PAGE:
There are those that’d argue that the Playstation Vita is slowly coming to the end of its days, especially since Sony confirmed that they’d ceased production on any AAA titles for the handheld. Sure, there are still plenty of indie releases, but most of those aren’t exclusive. There are certainly a lack of new exclusive titles that make the Vita a ‘must own’ handheld.


Enter Severed, the latest release from long-time Vita supporters DrinkBox Studios. Whilst we’ve seen previous DrinkBox Studios titles like ‘Guacamelee’ and ‘Tales From Space: Mutant Blobs Attack!!!’ on multiple formats, Severed has been built from the ground up exclusively for the Playstation Vita. It may well be the last ‘big’ exclusive title for the Playstation Vita, but at least it’s going out with a bang – Severed is great fun from start to finish.

Severed casts you in the role of Sasha, a young girl who awakens to find her home in ruins and her family missing. Unaware of what’s gone on, Sasha has an even bigger shock when she looks at herself in the mirror – her left arm has been ‘severed’. Luckily she gets armed with a living sword that helps her on her journey through the bizarre land as she looks to seek out her family and find an answer to the mysteries that surround her.

DrinkBox Studios’ titles have typically been laced with humour, but Severed has serious undertones from start to finish. It’s oozing with the studio’s trademark vibrant style, but it’s more of a dark game as opposed to their previous releases. It’s certainly a different approach, but it’s paid off – there’s a great emotional story on offer here and the sullen vibes of the game allow DrinkBox the freedom to make a grotesquely haunting world.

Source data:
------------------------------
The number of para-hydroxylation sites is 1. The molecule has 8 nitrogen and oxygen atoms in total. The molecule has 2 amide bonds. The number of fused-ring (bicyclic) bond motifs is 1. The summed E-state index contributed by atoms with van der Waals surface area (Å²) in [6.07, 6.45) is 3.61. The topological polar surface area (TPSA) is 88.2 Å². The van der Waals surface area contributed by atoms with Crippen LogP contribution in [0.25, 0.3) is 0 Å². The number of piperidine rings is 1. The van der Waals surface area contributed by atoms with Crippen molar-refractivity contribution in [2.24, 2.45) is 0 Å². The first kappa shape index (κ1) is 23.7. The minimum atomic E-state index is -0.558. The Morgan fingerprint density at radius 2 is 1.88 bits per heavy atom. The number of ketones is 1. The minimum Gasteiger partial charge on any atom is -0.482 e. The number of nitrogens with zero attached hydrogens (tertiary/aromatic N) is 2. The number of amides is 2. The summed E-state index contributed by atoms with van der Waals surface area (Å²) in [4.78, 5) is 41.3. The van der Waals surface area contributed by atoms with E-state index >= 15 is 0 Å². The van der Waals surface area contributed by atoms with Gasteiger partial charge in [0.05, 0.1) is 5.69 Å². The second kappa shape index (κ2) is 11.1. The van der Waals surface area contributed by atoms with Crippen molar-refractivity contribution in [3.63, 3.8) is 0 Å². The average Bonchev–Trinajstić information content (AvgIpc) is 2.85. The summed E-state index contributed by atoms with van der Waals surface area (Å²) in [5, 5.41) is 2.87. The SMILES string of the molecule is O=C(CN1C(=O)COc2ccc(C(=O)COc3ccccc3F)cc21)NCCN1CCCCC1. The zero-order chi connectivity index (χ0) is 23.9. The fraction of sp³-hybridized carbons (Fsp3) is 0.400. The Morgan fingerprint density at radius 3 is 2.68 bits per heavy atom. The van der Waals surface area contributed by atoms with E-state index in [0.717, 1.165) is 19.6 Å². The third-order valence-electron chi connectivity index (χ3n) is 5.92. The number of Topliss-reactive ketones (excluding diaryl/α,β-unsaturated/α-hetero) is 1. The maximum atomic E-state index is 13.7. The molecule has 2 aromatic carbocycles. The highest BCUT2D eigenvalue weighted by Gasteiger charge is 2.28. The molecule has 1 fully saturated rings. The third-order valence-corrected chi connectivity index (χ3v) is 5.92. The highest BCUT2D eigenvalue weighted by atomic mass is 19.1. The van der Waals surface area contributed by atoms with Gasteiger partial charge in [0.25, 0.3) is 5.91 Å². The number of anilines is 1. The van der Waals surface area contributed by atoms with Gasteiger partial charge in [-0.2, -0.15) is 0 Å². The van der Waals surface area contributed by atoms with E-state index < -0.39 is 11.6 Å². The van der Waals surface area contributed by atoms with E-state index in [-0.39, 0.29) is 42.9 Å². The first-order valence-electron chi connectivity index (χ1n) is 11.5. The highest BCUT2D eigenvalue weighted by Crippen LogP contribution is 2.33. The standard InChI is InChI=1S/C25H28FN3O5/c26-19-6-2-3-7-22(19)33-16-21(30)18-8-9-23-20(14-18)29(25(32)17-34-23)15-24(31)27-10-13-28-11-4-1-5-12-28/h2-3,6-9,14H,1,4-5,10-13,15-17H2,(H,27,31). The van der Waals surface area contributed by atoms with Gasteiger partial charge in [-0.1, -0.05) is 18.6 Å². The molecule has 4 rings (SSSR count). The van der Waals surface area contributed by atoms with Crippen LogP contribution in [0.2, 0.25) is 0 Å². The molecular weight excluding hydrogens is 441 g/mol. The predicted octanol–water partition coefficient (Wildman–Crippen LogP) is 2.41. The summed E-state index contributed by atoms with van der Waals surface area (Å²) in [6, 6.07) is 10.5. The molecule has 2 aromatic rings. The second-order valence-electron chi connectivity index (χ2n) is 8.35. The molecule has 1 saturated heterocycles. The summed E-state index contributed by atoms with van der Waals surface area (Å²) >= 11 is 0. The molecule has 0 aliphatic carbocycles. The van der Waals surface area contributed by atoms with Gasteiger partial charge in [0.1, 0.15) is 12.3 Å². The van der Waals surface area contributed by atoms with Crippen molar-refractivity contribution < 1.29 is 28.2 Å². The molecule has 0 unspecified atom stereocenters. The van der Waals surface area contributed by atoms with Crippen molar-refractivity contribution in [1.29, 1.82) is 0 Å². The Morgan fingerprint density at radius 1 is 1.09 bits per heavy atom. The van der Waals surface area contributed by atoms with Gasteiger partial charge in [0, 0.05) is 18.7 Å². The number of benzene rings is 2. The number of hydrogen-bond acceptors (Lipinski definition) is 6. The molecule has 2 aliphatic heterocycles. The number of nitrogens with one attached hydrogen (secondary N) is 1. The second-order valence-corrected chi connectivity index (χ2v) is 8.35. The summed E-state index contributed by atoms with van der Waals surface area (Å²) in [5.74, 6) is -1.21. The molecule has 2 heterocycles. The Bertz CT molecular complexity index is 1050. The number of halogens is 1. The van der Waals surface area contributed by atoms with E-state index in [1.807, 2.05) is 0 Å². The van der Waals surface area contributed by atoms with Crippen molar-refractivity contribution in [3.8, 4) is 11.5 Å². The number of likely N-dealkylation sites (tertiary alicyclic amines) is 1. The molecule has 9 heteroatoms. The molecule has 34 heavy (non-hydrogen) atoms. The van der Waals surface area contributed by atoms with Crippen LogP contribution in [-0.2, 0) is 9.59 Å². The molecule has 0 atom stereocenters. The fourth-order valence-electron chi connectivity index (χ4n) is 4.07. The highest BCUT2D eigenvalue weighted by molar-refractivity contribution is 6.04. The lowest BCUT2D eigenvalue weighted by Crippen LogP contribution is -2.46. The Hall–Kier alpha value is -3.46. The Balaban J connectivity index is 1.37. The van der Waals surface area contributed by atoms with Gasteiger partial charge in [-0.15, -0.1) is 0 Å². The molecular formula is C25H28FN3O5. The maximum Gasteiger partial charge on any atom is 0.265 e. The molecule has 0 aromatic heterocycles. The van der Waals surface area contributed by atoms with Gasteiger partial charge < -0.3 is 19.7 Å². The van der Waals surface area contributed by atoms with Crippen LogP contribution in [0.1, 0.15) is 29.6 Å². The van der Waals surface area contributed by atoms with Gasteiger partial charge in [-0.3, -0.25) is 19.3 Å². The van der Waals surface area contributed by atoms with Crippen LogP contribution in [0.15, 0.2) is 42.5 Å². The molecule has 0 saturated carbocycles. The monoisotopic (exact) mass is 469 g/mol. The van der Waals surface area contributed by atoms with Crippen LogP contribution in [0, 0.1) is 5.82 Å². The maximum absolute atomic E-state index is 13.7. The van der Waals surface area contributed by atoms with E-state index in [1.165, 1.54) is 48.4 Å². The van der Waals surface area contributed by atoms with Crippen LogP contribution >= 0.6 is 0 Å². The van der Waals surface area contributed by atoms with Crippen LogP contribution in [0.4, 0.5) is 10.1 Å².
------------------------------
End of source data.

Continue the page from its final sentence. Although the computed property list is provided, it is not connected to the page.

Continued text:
Severed’s gameplay is very reminiscent of the classic old-school dungeon crawler RPGs that were popular back in the 80s. Everything takes place from a first person perspective with movement restricted to turning left and right and moving forward. You don’t have the full freedom to explore though, instead transitioning from room to room on a map that is represented by a grid. Each room allows you to look around it fully, but you’ll always be stuck in one position in that specific area.

Whilst this style of play might sound unusual to those who haven’t played any old-school dungeon crawlers, it’s actually really fun. It takes away the need to fill each nook and cranny of an area with unnecessary junk, instead offering the player areas that are carefully designed to only show you what you actually need to see. That’s not to say they aren’t littered with detail though – Severed features stunning environments packed to the brim with oddities.